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DTCC, SWIFT & XBRL US Unveil Business Case for Corporate Actions Automation

The Depository Trust & Clearing Corporation (DTCC), SWIFT and XBRL US today announced the results of a business case advocating a transformation in the way corporate actions announcements are communicated in the United States, allowing investors to receive information on such corporate actions as mergers, dividends, stock splits and other events in a more timely, accurate and less costly way, directly as specified by the issuer or offer or.

The business case, developed with key stakeholders from across the corporate actions processing supply chain – issuers, intermediaries and investors – documents the existing announcement process, highlights current problems, and provides recommendations to solve those issues.

The recommendations call for, among other things, a single set of global standards for corporate actions processing, which, according to the business case, will bring greater accuracy, reduced risks and lower costs by improving transparency and communication between issuers and investors. A pilot program will be initiated late this year to implement the recommendations and further evaluate costs and benefits, with participation from issuers, intermediaries and investors.

The business case makes clear that use of the global standards by issuers will allow them to provide their key messages directly to investors or potential investors without the delays or potential errors inherent in the reliance, under today’s process, on interpretation by financial intermediaries. It also examines, for the first time, the complete corporate action process from announcement to completion, using a case study of Pfizer’s acquisition of Wyeth in 2009.

Specifically, the business case highlights four critical issues raised by issuers, intermediaries and investors in today’s corporate action announcement process that the proposed solution is designed to address:

• Interpretation risk: Issuer messages are “free text”, e.g., news releases and regulatory filings that must be interpreted, transformed and summarised by the financial services industry with no input from the issuer on the data conveyed.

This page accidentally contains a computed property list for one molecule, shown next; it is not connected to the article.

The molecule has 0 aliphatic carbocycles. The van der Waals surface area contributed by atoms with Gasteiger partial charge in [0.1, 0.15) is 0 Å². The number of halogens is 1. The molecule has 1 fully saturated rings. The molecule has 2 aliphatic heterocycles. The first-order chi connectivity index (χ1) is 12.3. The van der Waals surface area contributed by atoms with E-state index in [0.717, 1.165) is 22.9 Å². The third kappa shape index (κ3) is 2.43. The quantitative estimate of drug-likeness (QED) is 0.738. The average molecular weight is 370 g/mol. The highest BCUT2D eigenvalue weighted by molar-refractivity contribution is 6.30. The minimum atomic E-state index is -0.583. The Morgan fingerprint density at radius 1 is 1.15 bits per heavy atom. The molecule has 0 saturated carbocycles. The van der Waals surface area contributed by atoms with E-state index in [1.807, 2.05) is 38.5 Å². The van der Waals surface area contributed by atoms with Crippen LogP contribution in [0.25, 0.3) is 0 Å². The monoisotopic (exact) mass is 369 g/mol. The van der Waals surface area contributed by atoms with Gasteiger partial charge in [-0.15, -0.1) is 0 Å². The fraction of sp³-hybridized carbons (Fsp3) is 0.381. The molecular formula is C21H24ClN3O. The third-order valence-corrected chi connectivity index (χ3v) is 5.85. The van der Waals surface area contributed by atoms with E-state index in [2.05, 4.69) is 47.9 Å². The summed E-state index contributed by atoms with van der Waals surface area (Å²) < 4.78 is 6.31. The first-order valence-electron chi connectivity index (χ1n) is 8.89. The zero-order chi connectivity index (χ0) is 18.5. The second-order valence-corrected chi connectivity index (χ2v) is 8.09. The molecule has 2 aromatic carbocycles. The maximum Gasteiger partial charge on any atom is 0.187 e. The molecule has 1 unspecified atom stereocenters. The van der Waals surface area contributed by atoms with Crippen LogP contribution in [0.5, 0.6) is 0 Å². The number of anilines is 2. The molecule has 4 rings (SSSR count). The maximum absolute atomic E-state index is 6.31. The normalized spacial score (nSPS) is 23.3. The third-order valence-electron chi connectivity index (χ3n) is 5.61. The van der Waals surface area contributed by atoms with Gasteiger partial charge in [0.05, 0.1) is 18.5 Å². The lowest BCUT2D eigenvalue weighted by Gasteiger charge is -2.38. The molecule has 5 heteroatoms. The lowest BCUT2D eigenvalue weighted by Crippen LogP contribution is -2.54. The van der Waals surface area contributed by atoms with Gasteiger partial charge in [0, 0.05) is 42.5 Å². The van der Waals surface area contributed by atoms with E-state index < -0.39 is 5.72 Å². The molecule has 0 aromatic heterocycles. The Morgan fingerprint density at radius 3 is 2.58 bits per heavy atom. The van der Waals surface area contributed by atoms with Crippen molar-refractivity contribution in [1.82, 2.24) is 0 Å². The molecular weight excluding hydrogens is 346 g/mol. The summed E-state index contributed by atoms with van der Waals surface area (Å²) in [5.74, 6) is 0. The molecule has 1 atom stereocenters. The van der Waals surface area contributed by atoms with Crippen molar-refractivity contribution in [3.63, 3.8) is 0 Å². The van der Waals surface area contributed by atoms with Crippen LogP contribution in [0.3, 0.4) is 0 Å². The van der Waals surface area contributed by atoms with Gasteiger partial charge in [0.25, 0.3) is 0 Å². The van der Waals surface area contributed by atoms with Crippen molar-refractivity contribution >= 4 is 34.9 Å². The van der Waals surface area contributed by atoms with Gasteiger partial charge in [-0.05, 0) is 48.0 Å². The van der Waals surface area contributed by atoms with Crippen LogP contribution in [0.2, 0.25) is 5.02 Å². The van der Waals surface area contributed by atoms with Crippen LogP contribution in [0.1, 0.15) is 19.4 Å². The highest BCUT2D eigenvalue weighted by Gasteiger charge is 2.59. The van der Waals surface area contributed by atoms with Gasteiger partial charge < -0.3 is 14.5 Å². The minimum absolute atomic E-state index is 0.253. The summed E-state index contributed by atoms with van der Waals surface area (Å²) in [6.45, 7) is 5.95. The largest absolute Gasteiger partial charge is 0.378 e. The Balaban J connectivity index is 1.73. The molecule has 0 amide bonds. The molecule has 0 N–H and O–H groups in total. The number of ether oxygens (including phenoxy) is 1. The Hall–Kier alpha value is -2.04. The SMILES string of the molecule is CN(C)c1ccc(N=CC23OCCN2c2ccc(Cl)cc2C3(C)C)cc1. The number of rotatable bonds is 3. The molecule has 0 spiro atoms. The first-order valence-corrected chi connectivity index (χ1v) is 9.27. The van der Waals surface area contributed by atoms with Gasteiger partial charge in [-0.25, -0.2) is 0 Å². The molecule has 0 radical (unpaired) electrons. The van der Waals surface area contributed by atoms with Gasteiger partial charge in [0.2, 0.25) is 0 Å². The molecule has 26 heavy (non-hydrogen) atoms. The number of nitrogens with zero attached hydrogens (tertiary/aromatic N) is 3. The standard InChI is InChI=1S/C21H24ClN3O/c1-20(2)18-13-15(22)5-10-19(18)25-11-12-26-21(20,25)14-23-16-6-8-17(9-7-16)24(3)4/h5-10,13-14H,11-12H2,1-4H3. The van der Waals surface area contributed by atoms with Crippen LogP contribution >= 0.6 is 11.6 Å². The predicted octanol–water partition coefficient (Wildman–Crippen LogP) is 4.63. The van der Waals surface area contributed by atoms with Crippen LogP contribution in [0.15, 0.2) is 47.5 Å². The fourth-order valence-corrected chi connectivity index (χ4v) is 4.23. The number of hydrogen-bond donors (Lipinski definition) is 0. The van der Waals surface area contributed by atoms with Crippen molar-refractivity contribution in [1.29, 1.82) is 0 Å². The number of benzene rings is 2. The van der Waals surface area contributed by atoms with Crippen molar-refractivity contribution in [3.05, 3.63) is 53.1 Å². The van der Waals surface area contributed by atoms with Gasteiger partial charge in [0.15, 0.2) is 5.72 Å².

• Timing risk: The need for manual interpretation and intervention by intermediaries results in delays in communicating information to the investor.

• Accuracy risk: Multiple parties extracting, manually rekeying and disseminating the same information increases the potential for errors delivered to the investor.

• Significant costs in the current system: The lack of straight-through-processing (STP) throughout the corporate action chain results in cost and liability being absorbed by the financial services industry.

To address these issues, the business case makes three principal recommendations:

1. All parties to the process should adopt a single set of global information and technology standards, while continuing to support the current disclosure process;

2. Issuers should “tag” corporate action documents with XBRL (based upon the global ISO standard followed by the financial services industry), permitting easy, automated extraction of the data, and

3. Intermediaries should consume and seamlessly disseminate the electronic version of the corporate action information as close to real-time as possible or within a timeframe as requested by investors.

James Anderson, Manager Financial Reporting at AGL Resources, said, “Implementing these recommendations would result in corporate action information that is computer-readable, eliminating the need for intermediaries to interpret and transform our messages into structured data. This allows us to remain in control of these important disclosures, and ensure they are communicated exactly as we intended. This enables greater transparency, accuracy and timeliness of our data that is extracted from regulatory filings and press releases that we issue, giving our shareholders more time to make decisions. We believe our investors and those who receive our corporate action information will embrace this initiative.”

Survey results and discussions with members of the stakeholder group yielded expected benefits of implementation including:

• Direct savings to investors and their investment managers of $172 million annually.

• An estimated total cost savings of $400 million per year for the industry.

• A 60% improvement in fully automated dissemination of data on Mandatory corporate action events to investors, which represent an estimated 80% of all U.S. corporate actions.

Elisa Nuottajarvi, Manager, at the Securities Industry and Financial Markets Association – Asset Management Group, said: “The Issuer-to-Investor: Corporate Actions Business Case is a major effort which makes it very clear that there is a need to automate the corporate actions process by using new technologies and standards, such as XBRL and ISO. Industry-wide collaboration on this effort is a key step in the process of resolving this age-old and very costly problem.”

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